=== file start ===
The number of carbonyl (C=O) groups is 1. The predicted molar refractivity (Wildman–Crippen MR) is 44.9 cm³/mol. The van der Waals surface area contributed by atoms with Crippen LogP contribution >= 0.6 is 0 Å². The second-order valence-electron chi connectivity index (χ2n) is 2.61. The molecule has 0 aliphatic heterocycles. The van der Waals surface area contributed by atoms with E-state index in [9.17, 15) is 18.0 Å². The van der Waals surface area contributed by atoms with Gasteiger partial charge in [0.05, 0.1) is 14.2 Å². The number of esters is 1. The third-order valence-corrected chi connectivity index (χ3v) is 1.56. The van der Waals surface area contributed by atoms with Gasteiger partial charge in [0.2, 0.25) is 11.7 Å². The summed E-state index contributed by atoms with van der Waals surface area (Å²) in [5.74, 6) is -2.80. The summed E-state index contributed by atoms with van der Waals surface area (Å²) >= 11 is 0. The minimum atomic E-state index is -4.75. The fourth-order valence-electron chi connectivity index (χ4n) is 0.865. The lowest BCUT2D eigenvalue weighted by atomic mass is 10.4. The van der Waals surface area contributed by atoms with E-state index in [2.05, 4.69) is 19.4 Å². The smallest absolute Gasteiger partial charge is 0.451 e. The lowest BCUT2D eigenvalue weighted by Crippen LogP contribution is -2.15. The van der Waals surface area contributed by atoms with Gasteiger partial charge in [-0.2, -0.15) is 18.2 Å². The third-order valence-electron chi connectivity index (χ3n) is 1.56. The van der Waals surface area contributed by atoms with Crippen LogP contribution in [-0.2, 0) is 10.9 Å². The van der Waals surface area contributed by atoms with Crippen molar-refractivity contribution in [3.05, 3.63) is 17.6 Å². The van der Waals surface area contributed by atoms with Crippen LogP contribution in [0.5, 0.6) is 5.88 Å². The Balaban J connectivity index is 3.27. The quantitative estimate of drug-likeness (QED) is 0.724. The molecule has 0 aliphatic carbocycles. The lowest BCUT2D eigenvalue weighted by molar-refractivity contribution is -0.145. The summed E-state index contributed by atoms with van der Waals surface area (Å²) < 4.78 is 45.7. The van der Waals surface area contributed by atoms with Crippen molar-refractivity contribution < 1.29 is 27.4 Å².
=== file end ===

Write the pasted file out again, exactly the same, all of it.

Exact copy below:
The number of carbonyl (C=O) groups is 1. The predicted molar refractivity (Wildman–Crippen MR) is 44.9 cm³/mol. The van der Waals surface area contributed by atoms with Crippen LogP contribution >= 0.6 is 0 Å². The second-order valence-electron chi connectivity index (χ2n) is 2.61. The molecule has 0 aliphatic heterocycles. The van der Waals surface area contributed by atoms with E-state index in [9.17, 15) is 18.0 Å². The van der Waals surface area contributed by atoms with Gasteiger partial charge in [0.05, 0.1) is 14.2 Å². The number of esters is 1. The third-order valence-corrected chi connectivity index (χ3v) is 1.56. The van der Waals surface area contributed by atoms with Gasteiger partial charge in [0.2, 0.25) is 11.7 Å². The summed E-state index contributed by atoms with van der Waals surface area (Å²) in [5.74, 6) is -2.80. The summed E-state index contributed by atoms with van der Waals surface area (Å²) >= 11 is 0. The minimum atomic E-state index is -4.75. The fourth-order valence-electron chi connectivity index (χ4n) is 0.865. The lowest BCUT2D eigenvalue weighted by atomic mass is 10.4. The van der Waals surface area contributed by atoms with E-state index in [2.05, 4.69) is 19.4 Å². The smallest absolute Gasteiger partial charge is 0.451 e. The lowest BCUT2D eigenvalue weighted by Crippen LogP contribution is -2.15. The van der Waals surface area contributed by atoms with Gasteiger partial charge in [-0.2, -0.15) is 18.2 Å². The third-order valence-electron chi connectivity index (χ3n) is 1.56. The van der Waals surface area contributed by atoms with Crippen LogP contribution in [-0.2, 0) is 10.9 Å². The van der Waals surface area contributed by atoms with Crippen molar-refractivity contribution in [3.05, 3.63) is 17.6 Å². The van der Waals surface area contributed by atoms with Crippen LogP contribution in [0.5, 0.6) is 5.88 Å². The Balaban J connectivity index is 3.27. The quantitative estimate of drug-likeness (QED) is 0.724. The molecule has 0 aliphatic carbocycles. The lowest BCUT2D eigenvalue weighted by molar-refractivity contribution is -0.145. The summed E-state index contributed by atoms with van der Waals surface area (Å²) < 4.78 is 45.7. The van der Waals surface area contributed by atoms with Crippen molar-refractivity contribution < 1.29 is 27.4 Å².